I like to write about magic and witchcraft, and it's mostly a power issue. High school can be one of those times in life when you have the least amount of control over your life possible. Magic is attractive. You can make things happen just by wanting them. I love the idea of what people would do if they only had the power to enact the change they wanted to see. Of course, most of my books also involve horrible evil, so most of the time they're only using magic to try to fight off the bad guys's a toss up.

I jumped at the chance to read Moonset simply by reading its summary, plus I'm a paranormal freak and witches are cool. Scott Tracey's witches are even cooler. In the witch community, Moonset is a dirty word. It carries the weight of the worst curse word. Justin, his twin sister, Jenna, and their 'family' of siblings, body builder Malcolm, sweet girl Bailey and Cole, have just gotten into trouble at school, again. It's not easy being a witch kid with the temptation of using an occasional spell or two. This time their predicament lands them with the witch Congress sending out chaperones called Witchers to guard and relocate them. The kids have been expelled and lose their latest home only to wind up in Callow Mill, New York.

Told from the angsty point-of-view of seventeen year old Justin (a guy narrating, yes!), these five have grown up believing they are all bad because of the black magic practiced by their parents' coven (called Moonset) years ago when their coven began dabbling in black magic and were literally seduced by the dark ways. Their evil ways made them into terrorists and afterwards, they were put to death. The kids were cursed and now can't be separated (within a certain distance is okay, once they pass an invisible barrier there are mega problems to contend with). Whoa, that's some heavy family history to be born into and have to deal with every day. The grown-ups who live with them aren't forthcoming in the information department which is unfortunate for this family. No wonder these kids don't trust adults. But what if they're not evil? I had to wonder and the author does a nice job of setting up the plot and players.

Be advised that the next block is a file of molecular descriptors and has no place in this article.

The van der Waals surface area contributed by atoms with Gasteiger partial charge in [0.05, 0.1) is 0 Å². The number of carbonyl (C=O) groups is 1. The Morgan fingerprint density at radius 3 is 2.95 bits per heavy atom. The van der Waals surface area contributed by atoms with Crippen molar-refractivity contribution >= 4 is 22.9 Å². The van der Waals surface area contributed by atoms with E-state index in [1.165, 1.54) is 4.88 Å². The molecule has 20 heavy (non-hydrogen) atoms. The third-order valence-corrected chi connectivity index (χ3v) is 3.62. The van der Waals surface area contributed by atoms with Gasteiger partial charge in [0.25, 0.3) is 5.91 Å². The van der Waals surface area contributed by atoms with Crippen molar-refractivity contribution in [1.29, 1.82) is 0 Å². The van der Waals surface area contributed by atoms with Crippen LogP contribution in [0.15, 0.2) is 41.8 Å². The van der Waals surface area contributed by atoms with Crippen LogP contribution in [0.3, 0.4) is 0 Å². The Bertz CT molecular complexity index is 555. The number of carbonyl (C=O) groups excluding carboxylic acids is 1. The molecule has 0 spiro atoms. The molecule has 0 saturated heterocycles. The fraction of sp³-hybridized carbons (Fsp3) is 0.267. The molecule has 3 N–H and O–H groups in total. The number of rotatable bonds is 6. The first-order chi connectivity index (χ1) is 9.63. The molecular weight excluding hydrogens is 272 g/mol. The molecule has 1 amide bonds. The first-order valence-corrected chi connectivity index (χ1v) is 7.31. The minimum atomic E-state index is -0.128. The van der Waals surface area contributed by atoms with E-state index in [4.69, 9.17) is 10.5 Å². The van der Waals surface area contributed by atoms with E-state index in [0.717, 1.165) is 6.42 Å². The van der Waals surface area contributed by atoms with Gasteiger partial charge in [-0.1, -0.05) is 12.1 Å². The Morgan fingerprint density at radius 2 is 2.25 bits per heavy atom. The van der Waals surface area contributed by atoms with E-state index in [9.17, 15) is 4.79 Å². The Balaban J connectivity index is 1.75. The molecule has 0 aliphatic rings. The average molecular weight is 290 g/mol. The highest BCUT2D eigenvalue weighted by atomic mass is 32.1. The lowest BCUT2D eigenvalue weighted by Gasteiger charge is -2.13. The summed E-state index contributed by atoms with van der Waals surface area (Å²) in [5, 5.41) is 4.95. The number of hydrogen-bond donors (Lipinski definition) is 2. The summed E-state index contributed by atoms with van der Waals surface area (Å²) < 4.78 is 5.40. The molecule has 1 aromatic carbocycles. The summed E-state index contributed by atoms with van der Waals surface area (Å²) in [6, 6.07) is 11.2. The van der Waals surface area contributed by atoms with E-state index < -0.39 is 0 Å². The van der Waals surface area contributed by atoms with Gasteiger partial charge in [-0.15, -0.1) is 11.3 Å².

The kids and their two guardians are attacked by a hellacious speaking wraith (real badass and right up there with the dementors from Harry Potter). The author doesn't shy away from action or language which helped give the story realism. The witches live amongst men in their own communities and set up their government in Washington, DC like a mirror society to man's world. Callow's Mill was a strange town and held a lot of interesting history.
Things picked up when the kids are accussed of using black magic and have to prove they didn't.

Moonset has a terrific premise and Scott Tracey created an intriguing supernatural world. Justine's voice held my interest with his clear headed, inquisitive, and quiet way of doing things. He was entitled to have a lot of angst considering his upbringing and treatment by adults. His girlfriend Ash quickly became one of my favorite characters. I didn't find out much about his siblings as I wanted to and wonder if I will during the series. What I enjoyed was the mix of mystery, paranormal devices and propoganda within the witching community and how it impacted the lives of five innocent kids. The pacing held steady except in some spots which had a bit too much description and slowed down but these were bumps in an otherwise smooth and entertaining read. Moonset is a welcome addition to the paranormal YA market.

Rating: 4

Cover comment:
I love this cover. The book cover with the chains wound around it and the lock says it all. It says "Read Me."

Book source:
I received a promotional copy in return for my honest review.

The giveaway for this tour is for a copy of MOONSET to FIVE winners. 
The giveaway is US only, ages 13 or older to enter.

1 comment:

  1. I love Scott Tracey and can't wait to own this one!